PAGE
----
RPX intros first free search engine for patent information

This search engine is the first of a series of tools enabling public access to patent market data and intelligence

Did you know that patent litigation has cost companies around the world about $13 billion in defense expenses and settlements last year? That number is up from $5 billion in 2008. And something needs to be done about it.

Fortunately, RPX Corporation, a provider of patent risk management solutions, has launched RPX Search, the first search engine to provide public access to a complete database that connects patent, litigation, and entity data.

Now, according to The Wall Street Journal, any company can search RPX's proprietary database for patents related to litigations, look up co-defendants in a patent litigation, understand litigation campaigns, and create alerts to assess the potential risk from patent trolls.

"When we founded RPX six years ago, we started gathering, indexing and correlating all patent-related data in the belief that every company should have this information at their fingertips to guide their patent strategy decisions," said John A. Amster, CEO and co-founder of RPX, in a statement.

Since its founding in 2008, RPX has introduced efficiency to the patent market by providing an alternative to litigation. The San Francisco-based company's approach combines principal capital, patent expertise, and client contributions to generate enhanced patent buying power.  RPX Search provides companies with access to all U.S. patents and applications, every patent litigation filed in a U.S. district court since 2000, and all patent owners and parties in litigations in a searchable database. Further, the search engine allows users to research current and past patent market data to better understand their patent risk.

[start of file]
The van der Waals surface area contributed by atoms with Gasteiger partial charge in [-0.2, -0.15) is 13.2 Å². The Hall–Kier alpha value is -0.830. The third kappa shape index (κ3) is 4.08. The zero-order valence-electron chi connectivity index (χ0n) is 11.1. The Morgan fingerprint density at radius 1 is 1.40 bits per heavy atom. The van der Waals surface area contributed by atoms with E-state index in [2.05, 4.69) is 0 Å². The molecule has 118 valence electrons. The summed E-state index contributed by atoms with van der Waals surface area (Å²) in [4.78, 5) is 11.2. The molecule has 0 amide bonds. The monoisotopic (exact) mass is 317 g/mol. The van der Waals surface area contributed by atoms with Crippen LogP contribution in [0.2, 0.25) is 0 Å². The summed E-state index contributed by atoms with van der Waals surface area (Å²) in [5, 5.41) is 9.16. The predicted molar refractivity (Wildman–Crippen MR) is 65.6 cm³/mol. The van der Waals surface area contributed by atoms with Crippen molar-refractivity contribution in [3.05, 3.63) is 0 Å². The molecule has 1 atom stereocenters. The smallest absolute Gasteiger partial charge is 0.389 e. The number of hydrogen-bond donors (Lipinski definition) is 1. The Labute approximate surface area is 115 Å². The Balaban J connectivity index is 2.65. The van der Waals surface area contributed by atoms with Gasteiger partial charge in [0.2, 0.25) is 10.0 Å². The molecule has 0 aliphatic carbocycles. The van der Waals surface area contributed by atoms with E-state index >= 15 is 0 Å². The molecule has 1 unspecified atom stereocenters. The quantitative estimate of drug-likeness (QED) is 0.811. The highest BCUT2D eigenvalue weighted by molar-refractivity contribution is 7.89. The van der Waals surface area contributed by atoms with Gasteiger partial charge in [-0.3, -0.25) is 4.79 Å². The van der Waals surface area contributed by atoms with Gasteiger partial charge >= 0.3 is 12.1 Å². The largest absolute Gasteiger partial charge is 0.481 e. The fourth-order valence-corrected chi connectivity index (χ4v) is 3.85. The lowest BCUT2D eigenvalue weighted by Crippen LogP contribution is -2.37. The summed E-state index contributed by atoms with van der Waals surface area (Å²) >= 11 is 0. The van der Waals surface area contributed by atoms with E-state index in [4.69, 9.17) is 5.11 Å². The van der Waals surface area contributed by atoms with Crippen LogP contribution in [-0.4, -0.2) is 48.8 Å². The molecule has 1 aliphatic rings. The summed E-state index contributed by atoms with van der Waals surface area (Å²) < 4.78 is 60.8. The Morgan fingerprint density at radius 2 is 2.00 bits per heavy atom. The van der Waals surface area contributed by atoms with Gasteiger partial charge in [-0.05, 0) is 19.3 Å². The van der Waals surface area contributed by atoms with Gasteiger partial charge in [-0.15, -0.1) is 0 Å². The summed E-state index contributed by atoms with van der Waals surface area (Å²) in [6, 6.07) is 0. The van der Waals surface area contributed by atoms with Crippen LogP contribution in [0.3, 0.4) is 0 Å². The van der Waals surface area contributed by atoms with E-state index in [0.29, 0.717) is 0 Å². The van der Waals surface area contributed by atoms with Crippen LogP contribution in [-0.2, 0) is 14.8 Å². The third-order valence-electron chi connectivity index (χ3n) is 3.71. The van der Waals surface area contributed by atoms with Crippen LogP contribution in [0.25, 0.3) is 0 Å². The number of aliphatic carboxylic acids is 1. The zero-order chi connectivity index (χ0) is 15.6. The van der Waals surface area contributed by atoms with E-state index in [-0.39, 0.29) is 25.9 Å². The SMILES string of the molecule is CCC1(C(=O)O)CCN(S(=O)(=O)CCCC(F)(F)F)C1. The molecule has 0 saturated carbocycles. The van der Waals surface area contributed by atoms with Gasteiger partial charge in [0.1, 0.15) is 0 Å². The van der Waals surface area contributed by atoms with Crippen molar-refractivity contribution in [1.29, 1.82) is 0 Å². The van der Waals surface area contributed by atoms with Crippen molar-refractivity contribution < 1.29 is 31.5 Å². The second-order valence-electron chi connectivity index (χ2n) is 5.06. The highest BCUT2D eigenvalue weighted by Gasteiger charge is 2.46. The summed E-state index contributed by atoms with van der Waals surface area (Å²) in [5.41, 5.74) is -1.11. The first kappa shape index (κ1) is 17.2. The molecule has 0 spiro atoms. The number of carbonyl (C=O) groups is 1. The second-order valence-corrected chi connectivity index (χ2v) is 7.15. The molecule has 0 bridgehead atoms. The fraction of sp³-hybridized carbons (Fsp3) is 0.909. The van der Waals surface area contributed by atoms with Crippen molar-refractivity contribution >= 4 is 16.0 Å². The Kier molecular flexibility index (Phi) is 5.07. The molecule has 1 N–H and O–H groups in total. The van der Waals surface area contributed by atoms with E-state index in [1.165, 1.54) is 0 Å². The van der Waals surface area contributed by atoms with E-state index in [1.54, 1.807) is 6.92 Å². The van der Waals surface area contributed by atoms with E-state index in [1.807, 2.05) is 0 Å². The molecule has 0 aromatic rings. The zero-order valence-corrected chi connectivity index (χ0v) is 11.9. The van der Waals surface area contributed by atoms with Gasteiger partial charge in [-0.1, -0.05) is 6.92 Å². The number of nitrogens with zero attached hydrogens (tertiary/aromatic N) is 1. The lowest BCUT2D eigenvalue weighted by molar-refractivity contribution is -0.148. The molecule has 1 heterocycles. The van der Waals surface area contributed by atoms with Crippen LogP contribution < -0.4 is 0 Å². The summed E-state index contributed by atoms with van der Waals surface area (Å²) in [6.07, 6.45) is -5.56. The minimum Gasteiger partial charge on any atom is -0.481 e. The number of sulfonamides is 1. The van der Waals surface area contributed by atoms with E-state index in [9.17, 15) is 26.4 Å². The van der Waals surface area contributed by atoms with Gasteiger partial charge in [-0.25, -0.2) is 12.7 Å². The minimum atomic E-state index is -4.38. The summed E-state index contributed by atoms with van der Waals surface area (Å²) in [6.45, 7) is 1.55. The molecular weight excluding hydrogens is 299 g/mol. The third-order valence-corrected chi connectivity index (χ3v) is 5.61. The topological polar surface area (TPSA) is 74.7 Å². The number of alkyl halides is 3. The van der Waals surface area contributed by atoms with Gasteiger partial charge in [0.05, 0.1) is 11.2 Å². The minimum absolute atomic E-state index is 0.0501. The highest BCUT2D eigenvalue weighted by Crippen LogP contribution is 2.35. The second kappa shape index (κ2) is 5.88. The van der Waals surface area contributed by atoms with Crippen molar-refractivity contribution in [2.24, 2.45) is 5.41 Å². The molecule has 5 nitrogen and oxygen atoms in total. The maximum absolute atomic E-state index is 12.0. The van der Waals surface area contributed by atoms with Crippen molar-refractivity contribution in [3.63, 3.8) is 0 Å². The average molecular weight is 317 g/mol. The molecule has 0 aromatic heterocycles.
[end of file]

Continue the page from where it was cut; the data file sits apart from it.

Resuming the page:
"More transparency of data should lead to lower legal and other transaction costs in the patent market,” said Amster.

In fact, as of March 31, RPX invested over $810 million to acquire more than 4,300 U.S. and international patent assets on behalf of the 178 members of its client network in seven key sectors, including consumer electronics, E-commerce and software, financial services, media content and distribution, mobile communications and devices, networking, and semiconductors.

For more on patent trolls, check out these articles:

Alleged patent troll claims it owns podcasting

DuPont supports the role of patents in innovation

Igniting innovation in utilizing patent assets

Apple-Samsung patent dispute trial continues

Contributing Author

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Amanda Ciccatelli

Amanda G. Ciccatelli is a Contributing Writer for InsideCounsel, where she covers the patent litigation space. Amanda earned a B.A. in Communications and Journalism from...

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